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Dear Marianne:

We have tons of toys in our house. How can I organize them so my kids get the most play value from them?

Erin, Pittsburgh, Mom of Katie (9), Lizzie (8) Mary (6) Ben and Jacob (4)
The best way to get the most play value is to organize them so that they ARE played with. For example, board games are fun but you really need to have them in sight as a reminder to play oftern. Stack boxes by age groups on a shelf in a room that will encourage social play. Consider the kitchen and family room. Keep them in the box and neatly tape all 4 corners on both the top and bottom of the box. This will help to reinforce the box after multiple uses.

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Toy Safety Guidelines

     According to the most recent data compiled by the Consumer Products Safety Commission, there were 21 toy-related deaths to children and 150,000 injuries (1995 figures). So parents and other adults obviously must be safety experts and examine toys carefully for dangerous components. Also, youngsters model their behavior on adults around them and learn safe play habits from grown-ups. Taking care of toys makes them safer to play with, but it also teaches children responsibility. The tips below may help you when choosing and maintaining toys for the children in your life.

• Follow recommended age ranges found on toy packaging. These ranges are developed because of safety and developmental issues.

• Look for other package warnings such as "small pieces," "toxic," or "requires supervision."

• For children under age three, avoid toys with small parts, sharp points or rough edges.

• Check for sturdy, well-sewn seams on stuffed animals and dolls. Be sure the eyes, noses and other decorations can1t be bitten or pulled off.

• Look for labels such as "machine washable" and "surface washable" and, on electric toys, "UL [Underwriters Laboratories] Approved."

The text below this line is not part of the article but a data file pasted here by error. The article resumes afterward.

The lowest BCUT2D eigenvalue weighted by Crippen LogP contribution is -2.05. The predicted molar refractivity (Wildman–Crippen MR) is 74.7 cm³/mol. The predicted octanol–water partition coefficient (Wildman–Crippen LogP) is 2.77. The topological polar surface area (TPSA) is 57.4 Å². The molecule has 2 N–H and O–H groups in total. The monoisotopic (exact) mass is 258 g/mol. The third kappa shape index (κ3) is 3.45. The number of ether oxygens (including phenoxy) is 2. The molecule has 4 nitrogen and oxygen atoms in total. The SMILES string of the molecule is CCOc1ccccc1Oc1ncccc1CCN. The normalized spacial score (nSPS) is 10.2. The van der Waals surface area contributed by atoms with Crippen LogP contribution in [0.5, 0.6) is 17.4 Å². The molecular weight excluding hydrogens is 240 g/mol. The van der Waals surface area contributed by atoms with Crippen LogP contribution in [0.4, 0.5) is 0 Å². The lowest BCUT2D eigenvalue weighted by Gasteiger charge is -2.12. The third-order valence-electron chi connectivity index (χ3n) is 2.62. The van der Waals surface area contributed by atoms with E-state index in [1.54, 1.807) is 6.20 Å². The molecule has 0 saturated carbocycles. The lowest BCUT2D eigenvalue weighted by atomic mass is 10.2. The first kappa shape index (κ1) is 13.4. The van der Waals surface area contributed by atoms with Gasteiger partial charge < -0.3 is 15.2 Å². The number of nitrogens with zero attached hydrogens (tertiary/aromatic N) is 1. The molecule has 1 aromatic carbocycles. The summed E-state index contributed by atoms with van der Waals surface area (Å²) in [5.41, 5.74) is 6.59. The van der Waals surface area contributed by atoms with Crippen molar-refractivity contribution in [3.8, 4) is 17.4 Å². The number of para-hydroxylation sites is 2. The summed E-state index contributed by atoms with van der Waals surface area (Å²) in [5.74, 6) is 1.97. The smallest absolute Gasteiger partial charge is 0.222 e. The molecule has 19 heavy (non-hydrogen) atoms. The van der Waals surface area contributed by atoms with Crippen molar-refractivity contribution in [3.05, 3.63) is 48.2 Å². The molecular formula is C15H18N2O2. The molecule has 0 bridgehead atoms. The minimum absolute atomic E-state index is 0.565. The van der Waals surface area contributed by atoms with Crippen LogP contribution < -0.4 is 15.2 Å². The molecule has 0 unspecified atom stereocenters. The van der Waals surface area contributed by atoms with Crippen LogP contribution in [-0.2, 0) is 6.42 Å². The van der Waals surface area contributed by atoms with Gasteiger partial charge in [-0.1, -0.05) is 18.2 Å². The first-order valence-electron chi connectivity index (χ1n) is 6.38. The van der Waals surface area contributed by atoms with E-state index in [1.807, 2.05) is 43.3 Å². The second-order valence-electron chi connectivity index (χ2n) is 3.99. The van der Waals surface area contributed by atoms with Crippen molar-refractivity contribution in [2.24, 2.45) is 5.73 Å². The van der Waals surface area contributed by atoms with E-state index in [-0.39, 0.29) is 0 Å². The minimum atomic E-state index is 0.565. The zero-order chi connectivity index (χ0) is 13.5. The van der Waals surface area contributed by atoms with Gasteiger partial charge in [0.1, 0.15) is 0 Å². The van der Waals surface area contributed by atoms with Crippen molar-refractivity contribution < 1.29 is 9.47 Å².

• To prevent a child from becoming trapped or pinching fingers, purchase toy storage that has a removable lid or a hinge that allows the top to remain open.

• Supervise the use of balloons with any child under the age of six.

• Remove and discard all packaging from a toy before allowing a small child to play with it.

     If you feel you have an unsafe toy at home, call 1-800-929-TOYS or report it to the Consumer Product Safety Commission in Washington, D.C. at 1-800-638-2772.
Toy Safety Tips

     Toy safety should be an important part of the decision-making when it's time to buy toys for children. Consider the following guidelines when choosing a toy.1. The toy should be DURABLE, made of strong materials that can withstand chewing.2. Infants and small children tend to put things in their mouths. Rattles with long handles shaped like a lollipop pose the potential for choking. They do NOT pass U.S. safety regulations. Be sure everything you give a child is safe enough to go into the mouth.

3. Any toy given to children under age 3 should be free of small parts that they might put in their mouths and choke on. Check the eyes, noses, and other small parts on stuffed toys and dolls to be sure they can't be ripped off the toy and end up in a child1s mouth.

4. Detachable doll clothes are not suitable for children under age 3. And any doll clothes should be made of a flame-resistant material such as polyester. (Cotton is flammable.) Stuffed toys should be filled with a soft, pure stuffing. If you are unsure of the type of fabric, call the manufacturer before making the purchase. Most toy companies have an 800 number printed directly on the package.

5. Toys shouldn't have jagged edges or sharp pieces that can prick a finger or injure any other part of the body.

6. Loud musical toys or other loud toys can damage a child's hearing if used for an extended period of time.

7. Video toys or toys that shoot objects can endanger the eyes, so adults should monitor any use of these toys to keep situations safe.

8. Electrical toys and toys with corroded batteries can cause harmful or fatal injury so adults should supervise the use of these toys and explain the potential dangers to children.

9. All firearms, B.B. guns, slingshots, bows with arrows, and motorized vehicles, regardless of size, are not toys. If children want to use them they should wear protective gear and be supervised by adults or they may suffer severe injury or even death.

10. All painted toys, toys to develop art ability, and toys containing liquids should be NON-TOXIC. If not, don't buy them.Happy Toy Shopping!






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